UN resolution would have brought no peace to Syria – Medvedev
Before calling Dmitry Medvedev on Wednesday, Erdogan promised to launch “a new initiative” with countries “standing by the Syrian people, not the Syrian government.” The Turkish PM, along with other world leaders, was bitterly disappointed at Moscow and Beijing blocking the UN action on Syria on Saturday.
Talking to Erdogan, Medvedev stressed the need to continue to search for ways out of the crisis, including in the UN Security Council. Noting Turkey’s leading role in the region, Medvedev insisted the crisis in Syria should be settled by the Syrian people themselves, without any foreign interference.
“The UN document would not have facilitated resolving the crisis in a peaceful way,” Medvedev said. "An objective, balanced” document is required for Syria, to tell both the Syrian regime and the opposition to end the bloodshed, he added.
The two leaders have agreed to coordinate their efforts to resolve the Syrian crisis.
Also on Wednesday, Dmitry Medvedev held telephone talks with his French counterpart Nicholas Sarkozy, the Russian President’s press service reported. The conversation was initiated by the French side, the press service said. Medvedev called upon his foreign partners to abstain from hurried decisions and stressed that the international community’s position must be “objective and balanced”. Medvedev also informed Sarkozy on the results of negotiations that Russian Foreign Minister Sergey Lavrov and the head of Foreign Intelligence Service Mikhail Fradkov held this week with Syrian President Bashar Assad and stressed that the Russian side would continue its efforts to solve the crisis in Syria in a peaceful way.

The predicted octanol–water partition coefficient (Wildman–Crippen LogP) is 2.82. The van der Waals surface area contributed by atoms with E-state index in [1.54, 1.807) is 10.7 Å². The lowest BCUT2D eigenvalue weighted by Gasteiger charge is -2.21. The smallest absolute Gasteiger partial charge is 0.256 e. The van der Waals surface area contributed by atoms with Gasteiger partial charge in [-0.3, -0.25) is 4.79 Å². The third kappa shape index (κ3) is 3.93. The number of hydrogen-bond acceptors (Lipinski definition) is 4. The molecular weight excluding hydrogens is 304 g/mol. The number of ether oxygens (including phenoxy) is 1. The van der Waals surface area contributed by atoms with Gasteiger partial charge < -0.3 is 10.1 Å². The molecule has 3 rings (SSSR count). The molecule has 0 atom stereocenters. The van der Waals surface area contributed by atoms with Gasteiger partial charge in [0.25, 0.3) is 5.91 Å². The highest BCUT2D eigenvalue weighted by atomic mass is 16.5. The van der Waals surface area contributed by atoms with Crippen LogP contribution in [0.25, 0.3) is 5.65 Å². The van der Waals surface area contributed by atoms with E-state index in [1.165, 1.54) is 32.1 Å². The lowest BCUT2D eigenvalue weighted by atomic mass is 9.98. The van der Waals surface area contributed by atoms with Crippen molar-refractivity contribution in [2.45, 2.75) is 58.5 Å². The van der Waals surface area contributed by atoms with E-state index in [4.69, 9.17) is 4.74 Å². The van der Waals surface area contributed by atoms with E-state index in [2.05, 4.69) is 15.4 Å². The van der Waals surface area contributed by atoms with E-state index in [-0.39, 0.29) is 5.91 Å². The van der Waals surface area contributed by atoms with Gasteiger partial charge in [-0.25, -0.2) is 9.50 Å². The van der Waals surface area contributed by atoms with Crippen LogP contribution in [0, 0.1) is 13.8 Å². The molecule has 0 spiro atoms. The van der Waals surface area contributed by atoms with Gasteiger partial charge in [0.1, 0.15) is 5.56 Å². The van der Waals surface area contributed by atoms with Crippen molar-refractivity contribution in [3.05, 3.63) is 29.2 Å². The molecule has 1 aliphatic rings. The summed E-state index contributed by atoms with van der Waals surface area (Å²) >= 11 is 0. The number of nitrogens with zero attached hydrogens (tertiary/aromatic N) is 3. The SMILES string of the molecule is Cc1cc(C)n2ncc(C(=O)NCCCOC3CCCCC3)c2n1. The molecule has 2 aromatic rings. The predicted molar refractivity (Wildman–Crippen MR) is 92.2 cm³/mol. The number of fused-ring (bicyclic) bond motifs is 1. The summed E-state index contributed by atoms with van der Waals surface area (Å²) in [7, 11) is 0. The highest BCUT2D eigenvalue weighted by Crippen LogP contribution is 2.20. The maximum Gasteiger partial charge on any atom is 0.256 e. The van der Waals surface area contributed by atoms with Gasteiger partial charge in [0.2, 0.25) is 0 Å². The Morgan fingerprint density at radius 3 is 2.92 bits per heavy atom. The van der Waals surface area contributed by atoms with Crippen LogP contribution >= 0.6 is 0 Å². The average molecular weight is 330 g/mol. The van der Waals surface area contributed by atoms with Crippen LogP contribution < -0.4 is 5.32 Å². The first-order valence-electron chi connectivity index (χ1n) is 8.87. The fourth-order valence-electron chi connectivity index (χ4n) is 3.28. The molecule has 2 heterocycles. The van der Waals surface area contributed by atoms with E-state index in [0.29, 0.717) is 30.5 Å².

Russia has shrugged off the wave of international anger at its vetoing a UN resolution on Syria on February 4. Russian foreign minister Sergey Lavrov called the Western reaction “hysterical,” saying Moscow cannot afford a one-sided approach to the Syrian crisis, which disregards the violent role of the Syrian opposition.